Aperture, Shutter Speed and ISO The Mystery Decoded

Recently, it become apparent that some students have trouble understanding the relationship between Aperture, Shutter Speed and ISO and how they effect exposure for a given photograph.  First let’s define each:

Aperture or f Stop – is the size of the opening in the lens that allows light to hit the camera’s sensor. f stop is expressed as a fraction. An  f/3.5  lets in a larger amount of light than f/16. Aperture also effects the Depth of Field (DOF).  Depth of Field is area in front of the subject and behind the subject that is in focus. More about DOF in a later blog, except to say that larger f stops give smaller/narrower DOF’s.

Shutter Speed – is the length of  time the shutter is open allowing light coming through lens to the camera’s sensor.  If you are taking photos handheld, my recommendation is to never use a Shutter Speed less that 1/50 second, often displayed as 50 on your camera’s LCD and/or in the view finder.

ISO – is the sensitivity at which the sensor operates. The higher the ISO number used, the greater the sensitivity, the better the camera’s ability to shoot in low light conditions. However, higher values may give the photo a grainy appearance.  I recommend not using Auto ISO. From my observations of students photos, the quality of the photos suffer because Auto ISO often allows for too slow a Shutter Speed and results in a blurred photo when the camera is hand-held.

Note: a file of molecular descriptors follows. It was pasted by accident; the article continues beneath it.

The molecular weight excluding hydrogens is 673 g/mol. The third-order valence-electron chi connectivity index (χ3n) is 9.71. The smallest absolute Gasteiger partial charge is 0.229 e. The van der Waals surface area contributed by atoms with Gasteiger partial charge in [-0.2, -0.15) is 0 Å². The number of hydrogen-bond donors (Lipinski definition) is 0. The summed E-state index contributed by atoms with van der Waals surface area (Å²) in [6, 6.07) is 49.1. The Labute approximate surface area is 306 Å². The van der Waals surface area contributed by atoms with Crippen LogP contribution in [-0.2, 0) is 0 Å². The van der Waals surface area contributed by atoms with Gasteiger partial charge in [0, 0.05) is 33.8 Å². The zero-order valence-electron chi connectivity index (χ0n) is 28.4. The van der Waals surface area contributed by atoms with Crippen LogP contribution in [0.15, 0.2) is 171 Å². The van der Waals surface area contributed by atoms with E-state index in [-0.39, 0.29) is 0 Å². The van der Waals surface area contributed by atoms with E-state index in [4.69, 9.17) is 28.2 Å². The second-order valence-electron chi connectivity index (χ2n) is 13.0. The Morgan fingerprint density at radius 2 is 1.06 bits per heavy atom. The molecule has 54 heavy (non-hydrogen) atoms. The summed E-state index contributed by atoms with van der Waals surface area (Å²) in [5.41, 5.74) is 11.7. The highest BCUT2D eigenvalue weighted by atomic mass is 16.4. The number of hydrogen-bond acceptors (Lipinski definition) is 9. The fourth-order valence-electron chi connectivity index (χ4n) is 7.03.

When shooting in Automatic Mode the camera controls all three, Aperture, Shutter Speed and ISO.  Automatic does not necessarily give a good photo.  I’m an advocate of taking control of the camera. Once you understand how your camera works, you will take better photos.

Below is a student photo taken in Automatic Mode. This photo is one of the first pictures taken with a new camera. The photo is dark and blurred. Note the Shutter Speed of 1/20 second.

1/20 Sec. @ f 3.5 ISO 3200


Aperture, Shutter Speed and ISO  are all tied together to get a photo with the correct exposure.   In Automatic Mode the camera makes all the choices.  When you shoot in any mode other than Automatic, such as Aperture or Shutter Speed Mode you have more  control over the resulting photo.

In manual mode, you have total control of all three which gives you the greatest amount of control, but also the opportunity for failure.  I recommend new students start with Aperture Mode and use Shutter Speed Mode when you want to stop the motion of the subject.

Where do you start?

When you use your camera in Aperture Mode, denoted as an A on your camera’s mode dial, you control the size of the lens opening and the camera sets the Shutter Speed. Remember you want the minimum Shutter Speed to be 1/50 or faster for hand-held photos.

In Shutter Speed Mode,  denoted as S or Tv, you are selecting the Shutter Speed and the camera controls the Aperture.

First set your ISO. What setting do you use?  Are you outside on a sunny or partially cloudy day? Try ISO 200.  If you are inside a building with good lighting ISO 200 or 400 could be a good place to start.  In early morning or evening around sunrise or sundown you may have to use something like ISO 800 or higher.

100 sec f/7.1 ISO 2500